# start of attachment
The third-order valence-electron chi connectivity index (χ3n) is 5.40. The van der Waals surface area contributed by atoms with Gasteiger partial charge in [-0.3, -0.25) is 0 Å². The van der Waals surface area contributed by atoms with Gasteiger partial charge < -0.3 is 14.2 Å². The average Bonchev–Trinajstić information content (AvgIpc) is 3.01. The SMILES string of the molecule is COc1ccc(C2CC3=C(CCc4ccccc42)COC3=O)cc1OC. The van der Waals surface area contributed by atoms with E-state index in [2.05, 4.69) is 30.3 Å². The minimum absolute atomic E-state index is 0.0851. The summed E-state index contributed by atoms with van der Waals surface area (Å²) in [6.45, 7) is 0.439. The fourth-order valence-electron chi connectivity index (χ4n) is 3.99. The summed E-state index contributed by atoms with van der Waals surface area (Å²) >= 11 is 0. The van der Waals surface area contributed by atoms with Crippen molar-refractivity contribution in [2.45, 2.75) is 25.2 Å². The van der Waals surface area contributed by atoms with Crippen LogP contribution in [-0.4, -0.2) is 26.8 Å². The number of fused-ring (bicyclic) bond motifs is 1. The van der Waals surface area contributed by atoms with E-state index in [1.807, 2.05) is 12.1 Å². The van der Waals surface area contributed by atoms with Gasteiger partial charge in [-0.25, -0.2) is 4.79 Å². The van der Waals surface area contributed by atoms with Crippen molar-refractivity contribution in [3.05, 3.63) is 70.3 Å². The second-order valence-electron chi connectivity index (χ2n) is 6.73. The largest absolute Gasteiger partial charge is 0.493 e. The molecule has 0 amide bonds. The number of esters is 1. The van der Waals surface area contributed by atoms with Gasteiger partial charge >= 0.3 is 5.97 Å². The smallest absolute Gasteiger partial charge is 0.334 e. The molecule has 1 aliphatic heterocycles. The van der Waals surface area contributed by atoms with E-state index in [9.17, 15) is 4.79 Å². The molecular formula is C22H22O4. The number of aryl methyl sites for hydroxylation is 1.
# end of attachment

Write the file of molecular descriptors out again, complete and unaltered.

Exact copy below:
The third-order valence-electron chi connectivity index (χ3n) is 5.40. The van der Waals surface area contributed by atoms with Gasteiger partial charge in [-0.3, -0.25) is 0 Å². The van der Waals surface area contributed by atoms with Gasteiger partial charge < -0.3 is 14.2 Å². The average Bonchev–Trinajstić information content (AvgIpc) is 3.01. The SMILES string of the molecule is COc1ccc(C2CC3=C(CCc4ccccc42)COC3=O)cc1OC. The van der Waals surface area contributed by atoms with E-state index in [2.05, 4.69) is 30.3 Å². The minimum absolute atomic E-state index is 0.0851. The summed E-state index contributed by atoms with van der Waals surface area (Å²) in [6.45, 7) is 0.439. The fourth-order valence-electron chi connectivity index (χ4n) is 3.99. The summed E-state index contributed by atoms with van der Waals surface area (Å²) >= 11 is 0. The van der Waals surface area contributed by atoms with Crippen molar-refractivity contribution in [2.45, 2.75) is 25.2 Å². The van der Waals surface area contributed by atoms with Crippen LogP contribution in [-0.4, -0.2) is 26.8 Å². The number of fused-ring (bicyclic) bond motifs is 1. The van der Waals surface area contributed by atoms with E-state index in [1.807, 2.05) is 12.1 Å². The van der Waals surface area contributed by atoms with Gasteiger partial charge in [-0.25, -0.2) is 4.79 Å². The van der Waals surface area contributed by atoms with Crippen molar-refractivity contribution in [3.05, 3.63) is 70.3 Å². The second-order valence-electron chi connectivity index (χ2n) is 6.73. The largest absolute Gasteiger partial charge is 0.493 e. The molecule has 0 amide bonds. The number of esters is 1. The van der Waals surface area contributed by atoms with Gasteiger partial charge >= 0.3 is 5.97 Å². The smallest absolute Gasteiger partial charge is 0.334 e. The molecule has 1 aliphatic heterocycles. The van der Waals surface area contributed by atoms with E-state index in [9.17, 15) is 4.79 Å². The molecular formula is C22H22O4. The number of aryl methyl sites for hydroxylation is 1.